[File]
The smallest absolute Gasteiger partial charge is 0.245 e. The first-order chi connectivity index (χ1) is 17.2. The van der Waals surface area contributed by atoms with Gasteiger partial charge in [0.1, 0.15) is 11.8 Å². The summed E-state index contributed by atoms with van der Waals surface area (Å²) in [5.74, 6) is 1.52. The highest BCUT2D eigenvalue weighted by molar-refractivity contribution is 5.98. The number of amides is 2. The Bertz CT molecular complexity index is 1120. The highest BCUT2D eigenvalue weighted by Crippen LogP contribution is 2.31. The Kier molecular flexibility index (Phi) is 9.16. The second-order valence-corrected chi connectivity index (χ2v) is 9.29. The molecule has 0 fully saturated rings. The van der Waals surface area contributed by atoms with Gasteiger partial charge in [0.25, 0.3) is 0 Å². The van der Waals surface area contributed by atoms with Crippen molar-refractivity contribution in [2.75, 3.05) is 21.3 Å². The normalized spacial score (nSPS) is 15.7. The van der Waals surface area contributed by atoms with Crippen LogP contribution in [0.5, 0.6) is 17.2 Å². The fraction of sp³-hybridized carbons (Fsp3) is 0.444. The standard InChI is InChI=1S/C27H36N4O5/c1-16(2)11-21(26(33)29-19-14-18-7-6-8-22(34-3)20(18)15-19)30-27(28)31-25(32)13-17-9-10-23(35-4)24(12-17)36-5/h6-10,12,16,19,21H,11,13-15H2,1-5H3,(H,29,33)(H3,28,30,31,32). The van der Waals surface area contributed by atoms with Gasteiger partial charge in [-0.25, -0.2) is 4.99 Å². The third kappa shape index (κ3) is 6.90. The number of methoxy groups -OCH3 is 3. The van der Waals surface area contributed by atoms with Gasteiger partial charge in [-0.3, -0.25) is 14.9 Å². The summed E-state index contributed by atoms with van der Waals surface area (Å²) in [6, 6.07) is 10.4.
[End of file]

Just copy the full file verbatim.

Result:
The smallest absolute Gasteiger partial charge is 0.245 e. The first-order chi connectivity index (χ1) is 17.2. The van der Waals surface area contributed by atoms with Gasteiger partial charge in [0.1, 0.15) is 11.8 Å². The summed E-state index contributed by atoms with van der Waals surface area (Å²) in [5.74, 6) is 1.52. The highest BCUT2D eigenvalue weighted by molar-refractivity contribution is 5.98. The number of amides is 2. The Bertz CT molecular complexity index is 1120. The highest BCUT2D eigenvalue weighted by Crippen LogP contribution is 2.31. The Kier molecular flexibility index (Phi) is 9.16. The second-order valence-corrected chi connectivity index (χ2v) is 9.29. The molecule has 0 fully saturated rings. The van der Waals surface area contributed by atoms with Gasteiger partial charge in [0.25, 0.3) is 0 Å². The van der Waals surface area contributed by atoms with Crippen molar-refractivity contribution in [2.75, 3.05) is 21.3 Å². The normalized spacial score (nSPS) is 15.7. The van der Waals surface area contributed by atoms with Crippen LogP contribution in [0.5, 0.6) is 17.2 Å². The fraction of sp³-hybridized carbons (Fsp3) is 0.444. The standard InChI is InChI=1S/C27H36N4O5/c1-16(2)11-21(26(33)29-19-14-18-7-6-8-22(34-3)20(18)15-19)30-27(28)31-25(32)13-17-9-10-23(35-4)24(12-17)36-5/h6-10,12,16,19,21H,11,13-15H2,1-5H3,(H,29,33)(H3,28,30,31,32). The van der Waals surface area contributed by atoms with Gasteiger partial charge in [-0.25, -0.2) is 4.99 Å². The third kappa shape index (κ3) is 6.90. The number of methoxy groups -OCH3 is 3. The van der Waals surface area contributed by atoms with Gasteiger partial charge in [-0.3, -0.25) is 14.9 Å². The summed E-state index contributed by atoms with van der Waals surface area (Å²) in [6, 6.07) is 10.4.